60. Sometimes, I feel like you’re in my head (but in a good way). I am very very guilty of trying to “help” others in my life. It’s co-dependency for me, a way to avoid dealing with my own stuff by dealing with other peoples’ instead. And of course, what I find, is that they don’t need me to fix things, they can do that themselves. They may not solve their problems in the way that I would, but they solve it in a way that works for them. A show of support from me is usually enough.

  61. I used to do this with family members. I would talk to them for hours, daily, on the telephone, listening to their problems and offering disaster-averting suggestions – all of which would be summarily rejected. Then I’d spend hours obsessing about that, aloud to my husband (who, thankfully, didn’t divorce me!), and pages and pages of writing – I know the sheer volume because I’ve been looking over some of my writing notebooks from that time in my life – and wow.

    I’m not sure that my choosing not to help has made them stronger or more capable of handling their lives, but it has freed me up to focus on things I really want to be involved in – my life here with my husband, kids, and critters, writing, unschooling, and connecting. I didn’t have any idea how much of my life I was investing until I had it back…

    Hooray for the Spawn! Making sandwiches for oneself is a huge step toward independence! OK, huge and sloppy mess involving many many goppy knives and surfaces (Including your curtains, and, more than once, my dog!). It gets less goppy as time goes by…maybe not in a hurry, but eventually.

    I like to chant the mantra, “It’s evidence of learning” when I really want to pull my hair out…

    And there I am, trying to help you. I promise not to spend hours dwelling on it, though, because I’m pretty sure you’re going to be OK. =D

  62. Yes I’m a compulsive helper. With three kids I’m only just now learning to ask my husband for help. I’m learning that I don’t have to prove to the world how remarkable I am. I’m ok not being super mom these days. It’s beautiful to watch my husband forge deeper relationships with the kids as a result.

  63. I’m more neurotic than OCD. My wife accuses me of being OCD cuz everytime she sneezes, I make use hand sanitizer. LoL! But the truth is, I was a custodian for three years. I’ve seen how gross things are, believe me, that’ll make anyone a “clean freak.”

  64. I am that retired person — finally pursuing a dream of writing (what I really WANT to write, that is), who runs back and forth on 80 miles of road at least once per week to see and sometimes care for that precious little granddaughter. And even as I try to write this, I am getting texts from her mother 🙂 Downstairs I still have boxes to unpack from my move to a new state, in which I have already taken on some responsibilities. Meanwhile, I am trying to get a blog going (2 posts so far), but I’m a confused human author in a digital world, and have just ordered your book 🙂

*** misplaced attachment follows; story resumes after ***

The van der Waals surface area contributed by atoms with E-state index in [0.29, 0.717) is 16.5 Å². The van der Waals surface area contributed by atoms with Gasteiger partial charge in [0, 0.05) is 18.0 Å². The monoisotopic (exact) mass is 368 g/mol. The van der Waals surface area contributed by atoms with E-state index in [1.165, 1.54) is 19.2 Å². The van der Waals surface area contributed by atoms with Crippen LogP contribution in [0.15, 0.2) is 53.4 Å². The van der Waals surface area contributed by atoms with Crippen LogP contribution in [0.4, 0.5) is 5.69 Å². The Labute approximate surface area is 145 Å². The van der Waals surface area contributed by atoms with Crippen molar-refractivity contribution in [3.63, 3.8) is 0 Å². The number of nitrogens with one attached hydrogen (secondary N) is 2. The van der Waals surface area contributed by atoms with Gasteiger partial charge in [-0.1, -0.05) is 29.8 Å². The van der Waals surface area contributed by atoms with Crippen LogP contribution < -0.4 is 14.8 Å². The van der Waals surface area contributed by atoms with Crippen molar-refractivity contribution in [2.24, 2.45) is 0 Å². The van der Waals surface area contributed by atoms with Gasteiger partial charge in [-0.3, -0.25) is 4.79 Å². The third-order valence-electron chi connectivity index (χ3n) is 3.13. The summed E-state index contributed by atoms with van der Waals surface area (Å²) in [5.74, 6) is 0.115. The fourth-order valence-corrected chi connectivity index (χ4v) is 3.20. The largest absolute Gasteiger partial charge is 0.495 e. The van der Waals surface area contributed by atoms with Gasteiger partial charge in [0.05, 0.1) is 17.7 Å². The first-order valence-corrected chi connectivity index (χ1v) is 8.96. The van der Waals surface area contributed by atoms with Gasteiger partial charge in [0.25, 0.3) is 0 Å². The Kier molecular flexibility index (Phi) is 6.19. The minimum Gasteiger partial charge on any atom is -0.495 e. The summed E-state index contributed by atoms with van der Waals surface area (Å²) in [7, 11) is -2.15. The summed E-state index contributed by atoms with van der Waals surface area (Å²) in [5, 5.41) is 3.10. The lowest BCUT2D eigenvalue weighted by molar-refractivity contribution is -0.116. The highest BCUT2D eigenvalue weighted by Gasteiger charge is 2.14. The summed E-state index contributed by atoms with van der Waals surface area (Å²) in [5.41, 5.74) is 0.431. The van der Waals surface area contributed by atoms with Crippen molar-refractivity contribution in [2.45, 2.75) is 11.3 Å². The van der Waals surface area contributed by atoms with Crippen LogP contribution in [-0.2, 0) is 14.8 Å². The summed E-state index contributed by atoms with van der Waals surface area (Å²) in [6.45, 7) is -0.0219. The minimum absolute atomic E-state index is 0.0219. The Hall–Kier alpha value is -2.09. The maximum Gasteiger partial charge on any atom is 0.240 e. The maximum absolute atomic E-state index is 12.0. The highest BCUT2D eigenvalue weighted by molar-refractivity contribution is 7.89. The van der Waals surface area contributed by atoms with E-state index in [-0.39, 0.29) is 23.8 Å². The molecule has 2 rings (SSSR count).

1. Awesome. I feel your pain and I hope my book will bless you and make social media manageable. The babies take up so much time and they need it, but we kinda do too ((HUGS)).

  65. I had already planned to reblog. And now I get my name in a hat? Double score. This post was so helpful… Especially the part about choosing between a great opportunity and a nap. I have a potty training 3 year old and a breastfed 6 month old, two part time jobs and a husband. Where does writing fit in?? Only when I choose to forgo sleep in favor of a few words on paper. Thanks for the post!

    1. Sure, I’ll put you in the hat! Go you for taking care of those babies!

  66. I definitely am too helpful very often… it’s not that I don’t want to help, or that I would generally say I shouldn’t… but I do have to stop letting people using me… it got me into trouble several times in my life already. Thanks for this wonderful post, Kristen!!

  1. […] Making Writing a Priority & When Helping is Hurting. […]

  2. […] Making Writing a Priority and When Helping Is Hurting by Kristen Lamb.  […]

  3. […] « Making Writing a Priority & When Helping is Hurting […]

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  5. […] almost two years (WHAT?!), I’ve been blogging. A few of us Hotel Californians from Kristen Lamb‘s penultimate Blogging for Brand class, were at the conference and another was in town […]